Compositionality Seminar, Winter 2007/2008
Prof. Kirsch, Department of Computer Sciences, University of Salzburg
Time, Location: Th 10-12 in T04, Techno-Z. First lecture on Th, October 11, 2007. Check schedule for updates.
Brief Overview: Compositional modeling and programming is key to designing and implementing integrated software systems for many applications such as multimedia and telecommunications. However, while compositional methodologies in other engineering disciplines such as electrical and mechanical engineering have already been established decades ago, software systems engineering is often non-compositional and therefore expensive and suffers from limited scalability. For example, even creating a single software process on a typical operating system such as Linux may have profound and unpredictable effects on all other processes already running on the system because the process model of most modern operating systems is to a large extent non-compositional. How can we then create systems with many, possibly thousands of processes and still provide any guarantees on correct functional and temporal behavior? If you are interested in these and other systems-related questions, sign up for the compositionality seminar. The seminar provides a unique opportunity to meet other students and discuss hot topics in systems research. Pick a research paper (or problem) provided in class (or propose some other recent paper), read and understand it, and then share your experience with the group.
Goals of the seminar: Learn how to read, understand, and present top research papers on compositionality in concurrent systems design and engineering.
Prerequisites: Background in data structures and algorithms as well as programming language and operating system concepts.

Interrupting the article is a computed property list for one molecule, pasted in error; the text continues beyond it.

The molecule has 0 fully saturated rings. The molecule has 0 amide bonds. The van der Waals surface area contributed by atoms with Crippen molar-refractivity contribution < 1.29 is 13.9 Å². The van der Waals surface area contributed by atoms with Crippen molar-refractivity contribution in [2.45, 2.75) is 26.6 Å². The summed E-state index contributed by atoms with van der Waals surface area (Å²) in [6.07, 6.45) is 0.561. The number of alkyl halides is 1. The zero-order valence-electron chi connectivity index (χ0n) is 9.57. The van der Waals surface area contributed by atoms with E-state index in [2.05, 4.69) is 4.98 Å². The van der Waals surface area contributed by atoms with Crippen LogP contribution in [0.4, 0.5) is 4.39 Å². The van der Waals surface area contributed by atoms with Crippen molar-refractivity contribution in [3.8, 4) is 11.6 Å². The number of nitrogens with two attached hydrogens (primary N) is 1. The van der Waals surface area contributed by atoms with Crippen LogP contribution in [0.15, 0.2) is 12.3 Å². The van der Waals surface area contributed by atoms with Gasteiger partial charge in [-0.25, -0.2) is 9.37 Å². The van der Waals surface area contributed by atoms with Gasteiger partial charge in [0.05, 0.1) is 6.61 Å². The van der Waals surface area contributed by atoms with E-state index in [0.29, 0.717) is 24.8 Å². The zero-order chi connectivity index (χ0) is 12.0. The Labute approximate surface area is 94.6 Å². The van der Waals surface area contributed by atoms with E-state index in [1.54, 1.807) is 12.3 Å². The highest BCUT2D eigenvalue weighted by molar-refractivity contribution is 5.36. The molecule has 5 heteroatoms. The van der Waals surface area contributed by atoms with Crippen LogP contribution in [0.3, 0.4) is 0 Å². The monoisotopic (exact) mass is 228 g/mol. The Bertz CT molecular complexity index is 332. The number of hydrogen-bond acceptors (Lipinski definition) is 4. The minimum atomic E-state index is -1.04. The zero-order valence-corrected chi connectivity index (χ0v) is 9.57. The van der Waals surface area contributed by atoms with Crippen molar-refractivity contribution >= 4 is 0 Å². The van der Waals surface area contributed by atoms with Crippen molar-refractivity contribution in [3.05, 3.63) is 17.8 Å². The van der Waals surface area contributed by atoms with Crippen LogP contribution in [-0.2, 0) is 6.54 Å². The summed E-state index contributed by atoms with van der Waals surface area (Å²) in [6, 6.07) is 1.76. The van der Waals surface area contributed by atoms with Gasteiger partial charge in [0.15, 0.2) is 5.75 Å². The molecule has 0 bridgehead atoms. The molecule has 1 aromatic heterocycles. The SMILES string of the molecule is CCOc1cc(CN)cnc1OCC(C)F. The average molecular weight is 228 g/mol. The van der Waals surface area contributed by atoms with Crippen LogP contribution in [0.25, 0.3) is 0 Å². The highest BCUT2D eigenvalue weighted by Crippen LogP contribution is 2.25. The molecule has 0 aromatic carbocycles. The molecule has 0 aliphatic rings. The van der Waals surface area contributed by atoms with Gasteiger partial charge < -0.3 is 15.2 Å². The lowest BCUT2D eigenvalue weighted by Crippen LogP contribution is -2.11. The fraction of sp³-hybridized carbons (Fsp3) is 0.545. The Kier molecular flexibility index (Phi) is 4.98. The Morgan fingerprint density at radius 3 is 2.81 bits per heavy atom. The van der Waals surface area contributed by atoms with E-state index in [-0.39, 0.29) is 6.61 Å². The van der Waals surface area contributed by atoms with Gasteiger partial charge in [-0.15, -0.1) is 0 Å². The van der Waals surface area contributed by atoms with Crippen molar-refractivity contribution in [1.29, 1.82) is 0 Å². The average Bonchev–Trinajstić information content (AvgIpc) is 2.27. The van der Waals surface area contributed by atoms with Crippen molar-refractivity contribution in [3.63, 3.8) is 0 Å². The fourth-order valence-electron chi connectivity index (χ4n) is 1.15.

Requirements: Each student selects a research paper (or problem), gives a 45min presentation on the paper, and uploads the presentation to the seminar wiki. Seminar language is English.
Silviu Craciunas (scraciunas at cs uni-salzburg at): Compositional Real-Time Scheduling, by Insik Shin, Insup Lee. RTSS 2004. Presentation
Patricia Derler (patricia derler at cs uni-salzburg at): A Programming Model for Time-Synchronized Distributed Real-Time Systems, by Yang Zhao, Jie Liu, Edward A. Lee. RTAS 07. Presentation
Hannes Payer (hpayer at cs uni-salzburg at): A Hierarchical Coordination Language for Interacting Real-Time Tasks, by Arkadeb Ghosal, Christoph M. Kirsch, Thomas A. Henzinger, Daniel Iercan, Alberto Sangiovanni-Vincentelli. EMSOFT 2006. Presentation.
Johannes Pletzer (johannes.pletzer at cs uni-salzburg at): Incremental Schedulability Analysis of Hierarchical Real-Time Components, by Arvind Easwaran, Insik Shin, Oleg Sokolsky, Insup Lee. EMSOFT 2006. Presentation.
Harald Roeck (hroeck at cs uni-salzburg at): Periodic Resource Model for Compositional Real-Time Guarantees, by Insik Shin and Insup Lee. RTSS 2003. Presentation.
Robert Staudinger (rstaudinger at cs uni-salzburg at): Real-time Calculus for Scheduling Hard Real-Time Systems, by Lothar Thiele, Samarjit Chakraborty, Martin Naedele. International Symposium on Circuits and Systems ISCAS 2000. Presentation.
Rainer Trummer (rtrummer at cs uni-salzburg at): Composable Code Generation for Distributed Giotto, by Thomas A. Henzinger, Christoph M. Kirsch, Slobodan Matic. LCTES 2005. Presentation.
Tobias Berka (tberka at cosy sbg ac at): Bisimulation can't be traced, by Bard Bloom, Sorin Istrail, Albert R. Meyer. JACM Vol.42(1), 1995. Presentation.
Paul Rehrl (prehrl at cosy sbg ac at): Interface Theories for Component-Based Design, by Luca de Alfaro, Thomas A. Henzinger. EMSOFT 2001. Presentation
Elias Pschernig (epschern at cosy sbg ac at): Compositionality for Markov reward chains with fast transitions, by Jasen Markovski, Ana Sokolova, Nikola Trcka, Erik de Vink. EPEW 2007. Presentation
Technical contact: Ana . Sokolova @ cs . uni-salzburg . at